Top Office Skills You Can Have in 2022

The combination of increased digitalization and unexpected events has without a doubt increased the need for top performers.

Every employer out there wants you to be a confident communicator, spreadsheet creator, and presentation master.

But what does this mean?

Well, it means that you need to show your proficient Microsoft Office skills above all else.

In fact, highlighting your best MS Office knowledge on your resume is in many cases a prerequisite for getting that interview invitation.

But don’t just say “I’m a proficient MS Office user”. And trust us, plainly listing “MS Office” in the skill section of your resume won’t do you any good either.

In fact, there are more than 40 (yeah, you read that right) different skills related to Microsoft Office.

So make sure you choose only the ones that fit well with the job you’re applying for.

In this article, you’ll learn:

  • What most employers expect you to have in terms of office knowledge
  • What the top Microsoft Office skills are
  • Some soft skills related to Microsoft Office
  • How to present your most valuable Microsoft Office skills in a remarkable way
  • Where to include Microsoft Office in your resume

… and more. Read along!

List of office skills

Most of the time, employers will have listed the skills they want you to have in the job advert.

Other times, however, you will have to read between the lines and try to find out what skills you’ll need to do your job well.

Let’s now look at some of the top Microsoft Office skills to list on your resume. And remember: choose only the ones that suit your application!

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Best Office Skills for 2022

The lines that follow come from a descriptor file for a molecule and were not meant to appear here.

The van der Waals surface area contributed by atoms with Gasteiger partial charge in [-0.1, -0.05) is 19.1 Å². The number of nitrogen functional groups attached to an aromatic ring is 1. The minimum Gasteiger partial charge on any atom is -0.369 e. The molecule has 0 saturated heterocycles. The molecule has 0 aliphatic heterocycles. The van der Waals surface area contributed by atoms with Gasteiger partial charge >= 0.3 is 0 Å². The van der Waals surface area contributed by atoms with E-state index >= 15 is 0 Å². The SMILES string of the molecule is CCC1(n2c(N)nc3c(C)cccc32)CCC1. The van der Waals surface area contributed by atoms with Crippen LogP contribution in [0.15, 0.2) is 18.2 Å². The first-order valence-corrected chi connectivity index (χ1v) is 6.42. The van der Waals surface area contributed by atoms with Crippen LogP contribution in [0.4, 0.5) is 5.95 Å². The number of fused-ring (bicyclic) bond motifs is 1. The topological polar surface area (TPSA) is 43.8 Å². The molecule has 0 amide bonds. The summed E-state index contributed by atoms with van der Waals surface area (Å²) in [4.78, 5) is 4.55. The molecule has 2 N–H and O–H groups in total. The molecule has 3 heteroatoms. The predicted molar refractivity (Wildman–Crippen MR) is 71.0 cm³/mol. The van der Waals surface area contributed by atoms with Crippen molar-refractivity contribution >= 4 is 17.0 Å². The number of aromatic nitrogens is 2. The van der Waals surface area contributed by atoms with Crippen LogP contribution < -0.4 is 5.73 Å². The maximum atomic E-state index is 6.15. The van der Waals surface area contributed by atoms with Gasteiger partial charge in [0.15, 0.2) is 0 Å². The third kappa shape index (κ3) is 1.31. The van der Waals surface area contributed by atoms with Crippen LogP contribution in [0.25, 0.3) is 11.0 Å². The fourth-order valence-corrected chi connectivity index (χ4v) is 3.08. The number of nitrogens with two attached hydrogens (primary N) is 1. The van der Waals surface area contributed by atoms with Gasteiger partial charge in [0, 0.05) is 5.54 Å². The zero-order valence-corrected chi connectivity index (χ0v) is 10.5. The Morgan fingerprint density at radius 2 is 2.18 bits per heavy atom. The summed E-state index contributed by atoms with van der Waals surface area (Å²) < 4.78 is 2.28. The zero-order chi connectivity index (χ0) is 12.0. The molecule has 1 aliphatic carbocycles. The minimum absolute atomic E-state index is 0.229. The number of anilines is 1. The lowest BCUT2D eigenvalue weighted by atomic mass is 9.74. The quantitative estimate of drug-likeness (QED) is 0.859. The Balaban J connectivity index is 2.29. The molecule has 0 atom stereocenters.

• MS Excel
  • MS Word
  • MS Access
  • MS PowerPoint
  • Written Communication
  • Organizational Skills

MS Office top skills by software

Top MS Excel skills

Microsoft Excel skills are essential for several reasons – they let you manage large datasets by using functions, automate tasks, create dynamic reports, and most importantly – handle sophisticated data in a relatively simple way.

Some of the top MS Excel skills wanted by recruiters on your resume include:

  • Cell formatting
  • Using basic formulas such as SUM, IF, SUMIF, AVERAGE, VLOOKUP
  • Chart creation
  • Sorting data
  • Conditional formatting
  • Pivot tables
  • Power view
  • Data validation
  • Power pivot

But what’s the best place to mention Excel skills on your resume?

Well, according to experts, when it comes to MS Excel, the best thing to do is link part of your experience section to some of your skills. For example:

Created a color-coding conditional formatting system to assist team members in finding the right kind of information in large MS Excel spreadsheets.

Check out this article for more examples on listing MS Excel skills on your resume.

Top MS Word skills

Although MS Word might seem like the most intuitive app of the whole Microsoft Office team, there are some advanced skills recruiters expect you to have besides the well-known typing and editing.

Maybe the position you’re applying for requires a great deal of written communication, or maybe the hiring manager believes that basic MS Word skills are just not enough.

Here are some examples of Word skills for your resume that will guarantee you success:

  • Creating interactive dynamic forms
  • Text formatting incl. Word art
  • Inserting static images and bookmarks
  • Creating and formatting tables
  • Inserting headers and formatting page layout
  • Creating content pages
  • Running grammar checks

And when it comes to showing off your proficiency in Microsoft Word, the list of options is quite long. If possible, mention how your Word skills have helped you secure some of your top achievements.

For instance:

Awarded #1 place in the “My Reasons to Choose Planet Earth” competition for showing how advanced MS Word functions can help decrease landfill waste

Read this: How to feature Microsoft Word Skills on your resume.

Top MS Access skills

If your work is related to reporting, analysis, or even software development, you’re probably familiar with MS Access. And if that’s the case, make sure your resume shows it.

MS Access skills are important to recruiters because they show your ability to manage extremely large databases or build apps, to name just a couple.

They also point to the fact that you can handle complicated tasks that even Excel can’t help you resolve.

Some MS Access skills worth mentioning in your resume include (but are not limited to):

  • Creating and updating databases